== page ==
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OpinionLetters

Newsday letters to the editor for Wednesday, Oct. 11, 2017

From left, Nicky Eagle Eye Banks, Autumn Rose

From left, Nicky Eagle Eye Banks, Autumn Rose Williams and Shane Weeks of the Shinnecock Nation of Long Island perform a welcome song Sept. 25, 2017, at the American Museum of Natural History in Manhattan. They accompanied the announcement of a major renovation of the Northwest Coast Hall. Credit: Craig Ruttle

Hire an engineer to study red-light cams

The Suffolk County Legislature approved a $250,000 study of its red-light cameras [“Red-light cam study gets OK,” News, Sept. 26].

This study will be flawed if it repeats the mistake of the counties’ annual reports on this program. They use statistics and assume all drivers are guilty. However, the traffic engineer plays a role at every driver’s entrance into the intersection. A misapplication of physics is the greatest contributing factor to the studies’ flaw. I believe the study will find that the misuse of the yellow-light change interval for traffic signals is the problem.

The person conducting the study should be a traffic engineer with a professional engineer’s license, and should be chosen after open bidding. He or she should have an expertise in physics and software to study traffic-signal timing of red-light cameras and their data.

I have used this type of expert in my investigation as a lawyer of a fatality at a red-light intersection.

David J. Raimondo, Lake Grove

Prison might be right for data breach execs

Former chief executive Richard Smith issued an apology on behalf of Equifax for the data breach that compromised the personal information of almost 150 million people [“2nd hearing set on Equifax breach,” News, Oct. 9]. These days, an apology is not good enough.

Those responsible need to be held accountable, and by that I mean, some people may need to be sent to prison, just as they would if they compromised classified military secrets. This whole incident could have been prevented by encrypting the data more adequately.

We can no longer stand by and accept apologies when so many large corporations are entrusted with so much of our personal information.

John Prete, Dix Hills

Tribes in U.S. suffer multiple problems

It’s well and good that the American Museum of Natural History is updating its First Nations exhibit [“Restoring a proud legacy,” News, Sept. 26]. I frequently took my American Indian studies classes to the museum for an excellent field trip that enabled students to see how the environment determined tribal lifestyles.

Today, many tribes endure poverty, resulting in very serious problems comparable to those of Third World countries: unemployment, limited economic opportunity, discrimination, geographic isolation, educational failure, overcrowded and unsafe homes, and health-related issues such as infant mortality, suicide, alcoholism and drug abuse.

In an interview in 2016, former Sen. Ben Nighthorse Campbell, a member of the Northern Cheyenne tribe, stated, “Nearly everything that is bad about America — whether drug abuse or high school dropout rates or violence — is much worse on reservations than it is in the outside community.”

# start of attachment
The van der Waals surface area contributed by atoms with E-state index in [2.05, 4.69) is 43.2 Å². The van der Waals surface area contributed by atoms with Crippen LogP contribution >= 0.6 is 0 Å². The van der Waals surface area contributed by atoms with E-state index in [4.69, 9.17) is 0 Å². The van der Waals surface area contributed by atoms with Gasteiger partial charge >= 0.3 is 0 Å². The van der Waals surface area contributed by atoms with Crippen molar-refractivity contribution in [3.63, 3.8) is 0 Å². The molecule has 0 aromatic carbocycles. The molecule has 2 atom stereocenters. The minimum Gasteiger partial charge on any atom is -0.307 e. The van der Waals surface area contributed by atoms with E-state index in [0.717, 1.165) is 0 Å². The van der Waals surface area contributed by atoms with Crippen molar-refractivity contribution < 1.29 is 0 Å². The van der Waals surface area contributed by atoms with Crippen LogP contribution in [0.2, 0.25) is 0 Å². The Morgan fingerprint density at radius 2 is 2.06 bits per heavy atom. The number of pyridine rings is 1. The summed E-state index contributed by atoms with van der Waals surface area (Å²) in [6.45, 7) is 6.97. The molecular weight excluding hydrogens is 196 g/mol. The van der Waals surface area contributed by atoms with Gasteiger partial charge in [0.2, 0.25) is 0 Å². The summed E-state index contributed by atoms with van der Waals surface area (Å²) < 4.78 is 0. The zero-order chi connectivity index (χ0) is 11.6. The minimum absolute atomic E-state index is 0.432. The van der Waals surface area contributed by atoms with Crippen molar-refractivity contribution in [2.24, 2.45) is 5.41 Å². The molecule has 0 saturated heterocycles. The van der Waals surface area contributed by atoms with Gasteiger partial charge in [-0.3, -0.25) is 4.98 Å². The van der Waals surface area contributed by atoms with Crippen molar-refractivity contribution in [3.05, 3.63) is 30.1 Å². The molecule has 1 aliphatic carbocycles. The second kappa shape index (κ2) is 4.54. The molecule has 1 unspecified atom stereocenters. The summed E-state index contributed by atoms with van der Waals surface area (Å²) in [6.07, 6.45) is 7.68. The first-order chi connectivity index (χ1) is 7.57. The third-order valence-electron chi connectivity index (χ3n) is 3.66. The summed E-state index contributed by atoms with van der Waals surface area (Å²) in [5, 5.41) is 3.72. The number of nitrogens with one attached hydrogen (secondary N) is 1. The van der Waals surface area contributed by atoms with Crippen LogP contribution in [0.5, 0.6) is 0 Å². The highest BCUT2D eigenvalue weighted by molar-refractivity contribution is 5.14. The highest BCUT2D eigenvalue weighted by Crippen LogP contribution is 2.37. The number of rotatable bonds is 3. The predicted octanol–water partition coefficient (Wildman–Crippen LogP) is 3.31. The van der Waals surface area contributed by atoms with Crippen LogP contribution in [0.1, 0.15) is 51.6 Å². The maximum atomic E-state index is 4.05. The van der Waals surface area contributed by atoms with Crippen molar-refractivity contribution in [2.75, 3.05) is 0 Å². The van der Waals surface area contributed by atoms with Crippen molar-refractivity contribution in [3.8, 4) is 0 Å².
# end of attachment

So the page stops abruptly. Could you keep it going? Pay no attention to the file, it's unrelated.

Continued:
Chet Lukaszewski, Huntington

Editor’s note: The writer is a retired social studies teacher.

The effects of guns on our society

I support a person’s right to own a gun for personal protection and hunting [“Pence lauds resolve,” News, Oct. 8]. However, a weapon capable of firing a magazine of many, many rounds is not needed for either.

I was sure after the Sandy Hook school shootings we would have stricter gun laws, and then came the nightclub shooting in Orlando, Florida. Once again, we were horrified by the senseless loss of life, yet our representatives didn’t pass stricter federal gun laws. Having state-by-state laws will not solve the problem because weapons used in crimes can come from states with looser gun control.

If you are horrified by the rate of mass killings, call and write your representatives now.

Lynne Maher, Brookhaven

Preserving the Second Amendment as it is written, and which has allowed mass shootings, is unequivocally wrong.

Many Americans use this amendment to justify tolerating high rates of crime, death and destruction of families, all so that adults (and often, children) have access to firearms. It’s past time we elevated our discourse.

We have done this before. Under the law, women and blacks became equal to white men. It was a difficult transition for this country, but it was necessary.

With America holding on to more guns than there are people in our 50 states, I ask myself why. I’ve never found an answer that fit into any reasonable argument that could justify the carnage in this country.

If we remain silent while the National Rifle Association aids domestic terrorism, and Washington accepts those funds, each day will bring the same song, just different funerals.

Bob Bascelli, Seaford

I can foresee the time when we have airport-style check-ins at U.S. hotels and motels. Bags will be X-rayed and guests will be patted down or X-rayed as well. If some sort of gun control isn’t enacted soon, every place we go — stores, schools, churches, buses, subways — will have airport-style inspections.

Thomas W. Smith Jamesport

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